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JOURNAL ARTICLE

Factors that influence the adequacy of total mesorectal excision for rectal cancer

S Jeyarajah, C D Sutton, A S Miller, D Hemingway et al.
Colorectal Disease 2007, 9 (9): 808-15
17441969

OBJECTIVE: In 1997 with the start of CRO7 trial it was agreed that adequacy of surgical resection of rectal cancer would be determined by a pathologically determined grading of the mesorectum the so called total mesorectal excision score (TME score). Scores ranged from 1-3 with 3 being a perfect specimen. The aim of this study was to investigate factors which may influence TME scores and establish if local recurrence is related to them.

METHOD: Data on all patients undergoing resectional surgery for rectal cancer in our unit are entered prospectively onto a database. Pathology reports of those patients who underwent total mesorectal excision were examined and the TME scores added to the database. Categorical variables were analysed using the chi2 test, continuous variables using ANOVA. Statistical significance was taken as P < 0.05.

RESULTS: Between January 2000 and June 2005, 518 patients underwent surgery for adenocarcinoma of the rectum, of these, 287 patients had a total mesorectal excision for mid or lower third tumours under the care of seven colorectal surgeons. All resected specimens were scored by a Consultant GI pathologist. Two hundred and fourteen patients underwent anterior resection and 73 underwent abdomino-perineal resection. The median age of the patients was 73 years (range 38-95 years). One hundred and ninety-four patients were male. Seventy-eight patients were treated with preoperative radiotherapy, 59 short course and 19 long course. TME scores were TME1 n = 30, TME2 n = 99, TME3 n = 158. Fifteen patients developed local pelvic recurrence at 2 years. Total mesorectal excision scores were not statistically influenced by Dukes' stage, width of tumour, preoperative radiotherapy or grade of surgeon. Male patients were statistically more likely to have a TME score of 2 or 3 compared with female P = 0.04. Patients undergoing an anterior resection were statistically more likely to have a TME score of 2 or 3 compared with abdomino-perineal resection P = 0.0001. Tumours with a circumferential resection margin (CRM) of more than 1 mm were more likely to have a TME score of 2 or 3 score (P = 0.0001). There was no relationship between TME and local recurrence (P = 0.966).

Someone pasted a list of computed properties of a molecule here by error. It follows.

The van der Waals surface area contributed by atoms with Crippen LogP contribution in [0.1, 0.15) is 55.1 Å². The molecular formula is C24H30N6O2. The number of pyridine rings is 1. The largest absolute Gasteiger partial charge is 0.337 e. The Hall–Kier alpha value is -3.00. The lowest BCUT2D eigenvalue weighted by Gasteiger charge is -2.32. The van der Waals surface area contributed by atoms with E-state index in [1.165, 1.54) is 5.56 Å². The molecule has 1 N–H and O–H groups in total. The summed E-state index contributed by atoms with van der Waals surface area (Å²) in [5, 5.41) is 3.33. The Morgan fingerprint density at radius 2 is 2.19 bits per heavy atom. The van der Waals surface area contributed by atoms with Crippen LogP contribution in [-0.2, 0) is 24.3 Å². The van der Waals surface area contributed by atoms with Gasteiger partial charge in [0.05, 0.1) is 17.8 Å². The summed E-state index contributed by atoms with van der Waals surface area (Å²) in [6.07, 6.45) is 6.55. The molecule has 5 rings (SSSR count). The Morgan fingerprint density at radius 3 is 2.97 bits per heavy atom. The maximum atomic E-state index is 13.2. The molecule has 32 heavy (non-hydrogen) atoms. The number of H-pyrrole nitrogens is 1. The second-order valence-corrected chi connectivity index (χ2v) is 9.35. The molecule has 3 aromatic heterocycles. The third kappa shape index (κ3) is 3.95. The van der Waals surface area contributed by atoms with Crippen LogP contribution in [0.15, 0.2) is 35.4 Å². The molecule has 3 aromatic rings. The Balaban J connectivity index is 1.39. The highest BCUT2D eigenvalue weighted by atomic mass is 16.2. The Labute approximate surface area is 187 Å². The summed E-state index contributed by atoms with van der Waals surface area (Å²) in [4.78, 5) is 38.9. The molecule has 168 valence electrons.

CONCLUSION: There is no relationship between the TME score in patients undergoing resectional surgery for adenocarcinoma of the rectum and the development of local recurrence at 2 years. Other factors such as CRM involvement are more likely to have an impact on local recurrence. The factors that influence the quality of TME are the operative procedure of anterior resection, male gender and CRM positivity. There appear to be no deleterious effects on the TME score by Specialist Registrars performing the operation under Consultant supervision. While TME scores may be an index of a technical performance, they appear to have little role in predicting future outcomes.

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